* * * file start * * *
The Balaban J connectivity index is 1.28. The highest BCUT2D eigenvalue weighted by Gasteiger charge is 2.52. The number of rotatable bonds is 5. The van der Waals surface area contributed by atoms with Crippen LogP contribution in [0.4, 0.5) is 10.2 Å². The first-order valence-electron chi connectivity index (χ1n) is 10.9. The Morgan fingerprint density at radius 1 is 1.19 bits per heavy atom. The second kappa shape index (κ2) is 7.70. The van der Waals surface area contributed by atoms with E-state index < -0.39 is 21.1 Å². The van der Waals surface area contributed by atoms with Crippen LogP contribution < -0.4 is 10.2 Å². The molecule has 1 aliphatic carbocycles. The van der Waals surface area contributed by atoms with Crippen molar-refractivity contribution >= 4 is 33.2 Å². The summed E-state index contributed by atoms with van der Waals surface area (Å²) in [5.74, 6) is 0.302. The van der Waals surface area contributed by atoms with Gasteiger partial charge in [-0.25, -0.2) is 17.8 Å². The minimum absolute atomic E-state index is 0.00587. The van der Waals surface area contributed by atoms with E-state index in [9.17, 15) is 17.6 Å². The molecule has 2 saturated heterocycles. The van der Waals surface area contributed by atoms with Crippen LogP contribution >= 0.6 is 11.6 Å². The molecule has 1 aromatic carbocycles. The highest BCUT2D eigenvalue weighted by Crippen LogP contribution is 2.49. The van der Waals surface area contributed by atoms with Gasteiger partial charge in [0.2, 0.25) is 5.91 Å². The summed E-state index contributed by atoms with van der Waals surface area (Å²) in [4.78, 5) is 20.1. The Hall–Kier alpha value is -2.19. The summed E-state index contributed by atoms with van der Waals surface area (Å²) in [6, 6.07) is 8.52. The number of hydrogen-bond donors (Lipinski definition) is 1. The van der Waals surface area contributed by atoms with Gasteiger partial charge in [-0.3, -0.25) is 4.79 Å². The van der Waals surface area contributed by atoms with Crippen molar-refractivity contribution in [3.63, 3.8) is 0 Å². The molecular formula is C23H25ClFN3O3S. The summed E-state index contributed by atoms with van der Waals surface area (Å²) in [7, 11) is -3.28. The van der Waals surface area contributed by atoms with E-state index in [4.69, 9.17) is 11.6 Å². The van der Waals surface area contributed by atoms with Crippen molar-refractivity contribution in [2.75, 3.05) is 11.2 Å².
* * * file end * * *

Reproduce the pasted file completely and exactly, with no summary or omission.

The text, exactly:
The Balaban J connectivity index is 1.28. The highest BCUT2D eigenvalue weighted by Gasteiger charge is 2.52. The number of rotatable bonds is 5. The van der Waals surface area contributed by atoms with Crippen LogP contribution in [0.4, 0.5) is 10.2 Å². The first-order valence-electron chi connectivity index (χ1n) is 10.9. The Morgan fingerprint density at radius 1 is 1.19 bits per heavy atom. The second kappa shape index (κ2) is 7.70. The van der Waals surface area contributed by atoms with E-state index < -0.39 is 21.1 Å². The van der Waals surface area contributed by atoms with Crippen LogP contribution < -0.4 is 10.2 Å². The molecule has 1 aliphatic carbocycles. The van der Waals surface area contributed by atoms with Crippen molar-refractivity contribution >= 4 is 33.2 Å². The summed E-state index contributed by atoms with van der Waals surface area (Å²) in [5.74, 6) is 0.302. The van der Waals surface area contributed by atoms with Gasteiger partial charge in [-0.25, -0.2) is 17.8 Å². The minimum absolute atomic E-state index is 0.00587. The van der Waals surface area contributed by atoms with E-state index in [9.17, 15) is 17.6 Å². The molecule has 2 saturated heterocycles. The van der Waals surface area contributed by atoms with Crippen LogP contribution >= 0.6 is 11.6 Å². The molecule has 1 aromatic carbocycles. The highest BCUT2D eigenvalue weighted by Crippen LogP contribution is 2.49. The van der Waals surface area contributed by atoms with Gasteiger partial charge in [0.2, 0.25) is 5.91 Å². The summed E-state index contributed by atoms with van der Waals surface area (Å²) in [4.78, 5) is 20.1. The Hall–Kier alpha value is -2.19. The summed E-state index contributed by atoms with van der Waals surface area (Å²) in [6, 6.07) is 8.52. The number of hydrogen-bond donors (Lipinski definition) is 1. The van der Waals surface area contributed by atoms with Gasteiger partial charge in [-0.3, -0.25) is 4.79 Å². The van der Waals surface area contributed by atoms with Crippen molar-refractivity contribution in [3.63, 3.8) is 0 Å². The molecular formula is C23H25ClFN3O3S. The summed E-state index contributed by atoms with van der Waals surface area (Å²) in [7, 11) is -3.28. The van der Waals surface area contributed by atoms with E-state index in [4.69, 9.17) is 11.6 Å². The van der Waals surface area contributed by atoms with Crippen molar-refractivity contribution in [2.75, 3.05) is 11.2 Å².